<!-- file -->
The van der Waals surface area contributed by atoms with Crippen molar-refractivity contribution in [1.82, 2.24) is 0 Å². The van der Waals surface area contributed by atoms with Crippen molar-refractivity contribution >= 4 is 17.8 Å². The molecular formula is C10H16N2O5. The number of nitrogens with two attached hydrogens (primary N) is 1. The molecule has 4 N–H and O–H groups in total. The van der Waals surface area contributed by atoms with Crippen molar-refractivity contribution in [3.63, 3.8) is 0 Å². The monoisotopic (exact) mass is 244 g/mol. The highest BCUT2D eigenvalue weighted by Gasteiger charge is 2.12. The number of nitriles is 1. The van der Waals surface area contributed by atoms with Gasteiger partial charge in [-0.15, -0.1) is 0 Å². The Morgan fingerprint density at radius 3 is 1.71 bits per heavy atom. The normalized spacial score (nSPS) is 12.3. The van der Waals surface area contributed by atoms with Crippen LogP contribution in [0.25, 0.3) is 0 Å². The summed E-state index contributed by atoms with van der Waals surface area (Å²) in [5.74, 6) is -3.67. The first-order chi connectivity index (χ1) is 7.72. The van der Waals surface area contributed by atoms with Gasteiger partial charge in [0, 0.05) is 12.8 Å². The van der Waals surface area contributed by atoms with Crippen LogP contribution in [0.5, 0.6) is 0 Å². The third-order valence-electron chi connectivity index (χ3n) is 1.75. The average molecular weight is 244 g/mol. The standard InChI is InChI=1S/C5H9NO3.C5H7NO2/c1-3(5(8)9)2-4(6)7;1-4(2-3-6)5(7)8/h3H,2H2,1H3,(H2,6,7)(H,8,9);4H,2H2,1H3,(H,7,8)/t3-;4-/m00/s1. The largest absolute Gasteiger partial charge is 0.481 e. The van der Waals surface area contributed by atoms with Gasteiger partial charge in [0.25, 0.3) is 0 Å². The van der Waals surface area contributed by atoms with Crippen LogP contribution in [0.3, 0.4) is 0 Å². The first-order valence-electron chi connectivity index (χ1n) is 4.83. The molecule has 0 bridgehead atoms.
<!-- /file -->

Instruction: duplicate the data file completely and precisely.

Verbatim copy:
The van der Waals surface area contributed by atoms with Crippen molar-refractivity contribution in [1.82, 2.24) is 0 Å². The van der Waals surface area contributed by atoms with Crippen molar-refractivity contribution >= 4 is 17.8 Å². The molecular formula is C10H16N2O5. The number of nitrogens with two attached hydrogens (primary N) is 1. The molecule has 4 N–H and O–H groups in total. The van der Waals surface area contributed by atoms with Crippen molar-refractivity contribution in [3.63, 3.8) is 0 Å². The monoisotopic (exact) mass is 244 g/mol. The highest BCUT2D eigenvalue weighted by Gasteiger charge is 2.12. The number of nitriles is 1. The van der Waals surface area contributed by atoms with Gasteiger partial charge in [-0.15, -0.1) is 0 Å². The Morgan fingerprint density at radius 3 is 1.71 bits per heavy atom. The normalized spacial score (nSPS) is 12.3. The van der Waals surface area contributed by atoms with Crippen LogP contribution in [0.25, 0.3) is 0 Å². The summed E-state index contributed by atoms with van der Waals surface area (Å²) in [5.74, 6) is -3.67. The first-order chi connectivity index (χ1) is 7.72. The van der Waals surface area contributed by atoms with Gasteiger partial charge in [0, 0.05) is 12.8 Å². The van der Waals surface area contributed by atoms with Crippen LogP contribution in [0.5, 0.6) is 0 Å². The third-order valence-electron chi connectivity index (χ3n) is 1.75. The average molecular weight is 244 g/mol. The standard InChI is InChI=1S/C5H9NO3.C5H7NO2/c1-3(5(8)9)2-4(6)7;1-4(2-3-6)5(7)8/h3H,2H2,1H3,(H2,6,7)(H,8,9);4H,2H2,1H3,(H,7,8)/t3-;4-/m00/s1. The largest absolute Gasteiger partial charge is 0.481 e. The van der Waals surface area contributed by atoms with Gasteiger partial charge in [0.25, 0.3) is 0 Å². The van der Waals surface area contributed by atoms with Crippen LogP contribution in [0.3, 0.4) is 0 Å². The first-order valence-electron chi connectivity index (χ1n) is 4.83. The molecule has 0 bridgehead atoms.